The Hart Community Centre Winter Market will be back in business this weekend, after a miscommunication between organizers and city bylaw officers prompted the market to close on Sunday.
Market organizer Alice Sigurdson said two city bylaw officers attended the market at around 4 p.m. on Saturday, and informed her that the market and its vendors risked being fined $2,300 each for violations of the provincial public health order banning events and gatherings – despite having permission of Northern Health to operate. As a result, organizers cancelled the scheduled market day on Sunday, rather than risk fines.
"Yes, we had a glitch," Mayor Lyn Hall said. "(But) I think we've rectified that."
In response to questions about the incident by city council on Monday, city director of community services and public safety Adam Davey said the bylaw officers were mistaken.
"The public health order does not apply to the Hart market," Davey said.
Bylaw officers don't have the authority to issue tickets or shut down events for public health violations, but can investigate public complaints and provide information on how to comply with health orders, Davey said. If enforcement action is needed, bylaw officers can refer the matter to the RCMP or public health officials for further action.
"Bylaw (officers) are there to educate and inform," he said.
Acting city manager Walter Babicz said his understanding is that is exactly what happened – the bylaw officers received a compliant, went out to investigate, and provided information to the market organizers. If the market organizers had documentation proving they were authorized to continue with them, the misunderstanding could have been avoided, he added.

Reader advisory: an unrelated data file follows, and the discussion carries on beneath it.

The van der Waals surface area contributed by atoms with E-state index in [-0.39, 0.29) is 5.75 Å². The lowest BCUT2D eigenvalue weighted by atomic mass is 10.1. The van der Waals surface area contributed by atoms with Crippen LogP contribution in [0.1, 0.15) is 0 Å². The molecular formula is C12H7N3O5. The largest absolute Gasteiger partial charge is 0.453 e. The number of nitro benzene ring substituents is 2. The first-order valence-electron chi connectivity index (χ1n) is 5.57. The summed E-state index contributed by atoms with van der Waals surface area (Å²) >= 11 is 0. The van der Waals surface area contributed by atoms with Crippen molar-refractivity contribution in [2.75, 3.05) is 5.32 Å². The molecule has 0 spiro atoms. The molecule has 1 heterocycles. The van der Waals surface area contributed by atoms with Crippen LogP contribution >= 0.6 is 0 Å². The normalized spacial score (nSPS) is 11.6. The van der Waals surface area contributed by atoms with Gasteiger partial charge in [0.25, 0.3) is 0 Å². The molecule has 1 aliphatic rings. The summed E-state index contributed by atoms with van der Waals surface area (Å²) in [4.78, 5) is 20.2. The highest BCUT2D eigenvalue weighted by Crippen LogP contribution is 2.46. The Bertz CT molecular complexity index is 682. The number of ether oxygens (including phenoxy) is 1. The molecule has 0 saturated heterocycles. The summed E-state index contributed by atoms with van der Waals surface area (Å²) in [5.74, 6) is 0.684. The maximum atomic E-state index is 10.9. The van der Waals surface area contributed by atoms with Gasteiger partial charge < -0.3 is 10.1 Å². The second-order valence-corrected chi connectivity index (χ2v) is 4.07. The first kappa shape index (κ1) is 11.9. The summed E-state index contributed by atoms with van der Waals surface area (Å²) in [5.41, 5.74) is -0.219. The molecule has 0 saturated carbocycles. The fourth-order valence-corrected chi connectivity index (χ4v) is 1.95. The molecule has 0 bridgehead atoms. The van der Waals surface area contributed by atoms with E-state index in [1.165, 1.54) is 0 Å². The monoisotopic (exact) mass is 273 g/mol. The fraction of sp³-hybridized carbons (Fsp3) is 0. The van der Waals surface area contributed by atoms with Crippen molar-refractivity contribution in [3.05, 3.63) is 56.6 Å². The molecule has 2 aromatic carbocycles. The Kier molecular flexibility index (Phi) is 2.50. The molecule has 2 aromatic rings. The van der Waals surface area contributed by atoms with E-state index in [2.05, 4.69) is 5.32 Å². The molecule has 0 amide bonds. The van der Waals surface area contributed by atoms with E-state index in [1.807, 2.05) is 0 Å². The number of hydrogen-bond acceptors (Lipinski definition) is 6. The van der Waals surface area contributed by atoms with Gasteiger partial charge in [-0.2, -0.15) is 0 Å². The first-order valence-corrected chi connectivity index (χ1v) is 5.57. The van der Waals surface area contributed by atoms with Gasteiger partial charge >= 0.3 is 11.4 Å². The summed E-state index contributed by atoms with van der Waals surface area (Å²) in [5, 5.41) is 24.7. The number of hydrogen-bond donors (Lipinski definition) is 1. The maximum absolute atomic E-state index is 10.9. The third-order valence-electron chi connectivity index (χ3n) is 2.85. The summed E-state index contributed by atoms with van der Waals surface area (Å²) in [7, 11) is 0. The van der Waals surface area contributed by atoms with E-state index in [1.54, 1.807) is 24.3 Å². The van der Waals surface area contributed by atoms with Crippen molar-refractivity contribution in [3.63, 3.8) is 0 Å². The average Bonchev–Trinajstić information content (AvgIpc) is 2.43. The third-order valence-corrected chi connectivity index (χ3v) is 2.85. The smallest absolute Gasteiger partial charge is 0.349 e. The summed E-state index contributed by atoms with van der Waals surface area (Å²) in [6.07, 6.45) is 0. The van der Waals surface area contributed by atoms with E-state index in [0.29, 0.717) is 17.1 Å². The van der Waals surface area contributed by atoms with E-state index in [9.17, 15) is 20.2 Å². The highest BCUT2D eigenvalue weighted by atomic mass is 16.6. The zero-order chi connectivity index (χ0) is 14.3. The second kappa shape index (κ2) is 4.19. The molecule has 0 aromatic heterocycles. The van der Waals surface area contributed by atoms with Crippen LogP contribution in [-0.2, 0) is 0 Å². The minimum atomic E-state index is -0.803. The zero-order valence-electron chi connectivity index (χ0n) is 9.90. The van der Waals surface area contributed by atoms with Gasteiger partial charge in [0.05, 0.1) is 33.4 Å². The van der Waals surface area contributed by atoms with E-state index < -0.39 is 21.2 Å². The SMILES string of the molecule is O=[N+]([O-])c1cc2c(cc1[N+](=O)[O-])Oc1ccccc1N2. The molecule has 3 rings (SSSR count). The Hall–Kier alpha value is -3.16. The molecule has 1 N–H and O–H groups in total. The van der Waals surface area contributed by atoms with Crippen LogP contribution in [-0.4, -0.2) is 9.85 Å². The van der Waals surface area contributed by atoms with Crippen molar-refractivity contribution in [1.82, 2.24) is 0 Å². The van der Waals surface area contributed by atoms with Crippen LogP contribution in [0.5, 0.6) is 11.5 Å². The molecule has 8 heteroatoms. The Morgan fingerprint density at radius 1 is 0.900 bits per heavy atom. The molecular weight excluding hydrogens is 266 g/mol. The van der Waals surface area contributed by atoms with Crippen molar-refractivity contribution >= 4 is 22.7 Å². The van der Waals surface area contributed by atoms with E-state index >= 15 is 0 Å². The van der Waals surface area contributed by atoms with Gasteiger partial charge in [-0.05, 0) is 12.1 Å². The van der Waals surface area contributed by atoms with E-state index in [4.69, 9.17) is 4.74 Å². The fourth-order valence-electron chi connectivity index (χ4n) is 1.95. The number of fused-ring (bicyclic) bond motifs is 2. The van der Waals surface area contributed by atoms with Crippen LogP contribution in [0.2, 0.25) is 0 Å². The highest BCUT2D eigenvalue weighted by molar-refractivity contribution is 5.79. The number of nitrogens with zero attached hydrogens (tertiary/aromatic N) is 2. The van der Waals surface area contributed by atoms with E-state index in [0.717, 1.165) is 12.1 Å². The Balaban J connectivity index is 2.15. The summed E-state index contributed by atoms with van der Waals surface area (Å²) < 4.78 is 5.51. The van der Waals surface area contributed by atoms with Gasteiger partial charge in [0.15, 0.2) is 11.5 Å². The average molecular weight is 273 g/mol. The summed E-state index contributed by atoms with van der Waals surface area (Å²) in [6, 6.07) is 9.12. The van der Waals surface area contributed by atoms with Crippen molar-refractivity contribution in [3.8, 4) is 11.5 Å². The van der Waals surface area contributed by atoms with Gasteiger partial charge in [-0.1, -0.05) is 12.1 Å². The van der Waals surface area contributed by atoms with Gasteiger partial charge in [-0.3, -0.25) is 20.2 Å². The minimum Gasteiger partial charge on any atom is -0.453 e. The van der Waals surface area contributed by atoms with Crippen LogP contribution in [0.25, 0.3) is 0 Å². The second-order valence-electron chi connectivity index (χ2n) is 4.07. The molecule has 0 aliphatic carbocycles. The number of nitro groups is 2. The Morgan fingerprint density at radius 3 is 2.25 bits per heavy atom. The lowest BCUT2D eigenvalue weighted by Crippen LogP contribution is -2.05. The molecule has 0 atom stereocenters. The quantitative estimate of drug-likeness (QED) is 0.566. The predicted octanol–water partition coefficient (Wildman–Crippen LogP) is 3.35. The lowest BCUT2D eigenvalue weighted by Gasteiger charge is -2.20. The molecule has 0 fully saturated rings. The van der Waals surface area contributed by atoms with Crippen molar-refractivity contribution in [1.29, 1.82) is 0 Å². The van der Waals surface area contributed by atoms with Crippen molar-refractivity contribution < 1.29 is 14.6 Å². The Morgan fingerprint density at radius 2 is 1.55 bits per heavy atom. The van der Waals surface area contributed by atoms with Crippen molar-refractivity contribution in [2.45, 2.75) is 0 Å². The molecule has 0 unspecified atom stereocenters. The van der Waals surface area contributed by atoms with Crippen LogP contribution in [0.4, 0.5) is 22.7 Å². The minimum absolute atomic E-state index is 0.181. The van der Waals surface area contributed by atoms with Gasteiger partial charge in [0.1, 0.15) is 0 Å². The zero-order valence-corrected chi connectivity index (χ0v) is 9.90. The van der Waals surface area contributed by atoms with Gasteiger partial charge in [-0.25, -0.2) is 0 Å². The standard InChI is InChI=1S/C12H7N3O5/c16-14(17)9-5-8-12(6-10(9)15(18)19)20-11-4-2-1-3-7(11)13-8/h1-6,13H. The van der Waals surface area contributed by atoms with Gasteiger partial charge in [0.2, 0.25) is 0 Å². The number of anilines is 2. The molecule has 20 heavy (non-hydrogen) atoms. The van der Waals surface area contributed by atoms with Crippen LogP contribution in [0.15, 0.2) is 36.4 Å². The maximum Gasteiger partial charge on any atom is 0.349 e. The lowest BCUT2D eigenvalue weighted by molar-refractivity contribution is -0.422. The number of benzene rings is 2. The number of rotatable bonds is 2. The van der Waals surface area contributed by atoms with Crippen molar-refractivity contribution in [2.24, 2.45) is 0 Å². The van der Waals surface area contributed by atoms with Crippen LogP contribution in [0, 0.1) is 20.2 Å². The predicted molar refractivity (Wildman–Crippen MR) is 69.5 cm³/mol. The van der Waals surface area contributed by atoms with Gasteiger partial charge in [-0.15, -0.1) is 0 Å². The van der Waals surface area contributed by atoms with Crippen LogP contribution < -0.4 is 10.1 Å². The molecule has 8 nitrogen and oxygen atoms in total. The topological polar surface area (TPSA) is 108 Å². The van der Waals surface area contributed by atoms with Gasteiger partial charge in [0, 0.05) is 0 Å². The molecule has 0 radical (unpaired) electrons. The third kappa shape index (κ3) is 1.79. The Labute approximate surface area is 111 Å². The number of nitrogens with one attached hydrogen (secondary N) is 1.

"The province puts out information late in the afternoon," Coun. Kyle Sampson said. "It's an unfortunate situation to have happened, but I think we've got it sorted out now."
In an interview on Tuesday morning, Sigurdson said she hadn't received any communication from the city, explaining what happened. She said she'd like some notification in writing from the city, in case a similar situation occurs again.
"The bylaw officer that was here didn't want to listen to me," she said.
While craft fairs are not currently allowed under the temporary, two-week public health orders in place, the Hart market is designated as a community market – a category that includes farmers markets – and is deemed an essential service.
The 28 vendors who were planned to exhibit on Sunday lost potential sales, and some would have lost perishable products as well. One of the vendors intended to sell fresh baked goods, Sigurdson said.
"All of her baking, it was beautiful, she probably had to throw it out. She won't likely be able to sell it this weekend, it won't be fresh," Sigurdson said. "The others just had a small display of food."
The market is scheduled to take place again this weekend, and the first three weekends in December, Sigurdson said.
She is hopeful the market will be able to reopen and stay open. To ensure the market is able to remain open, vendors will be asked to make sure they are including food items at their booths.
"I'm working on it, because I have people signed up for next weekend," she said. "(But) we need food to come in with the crafts."
See related story, here.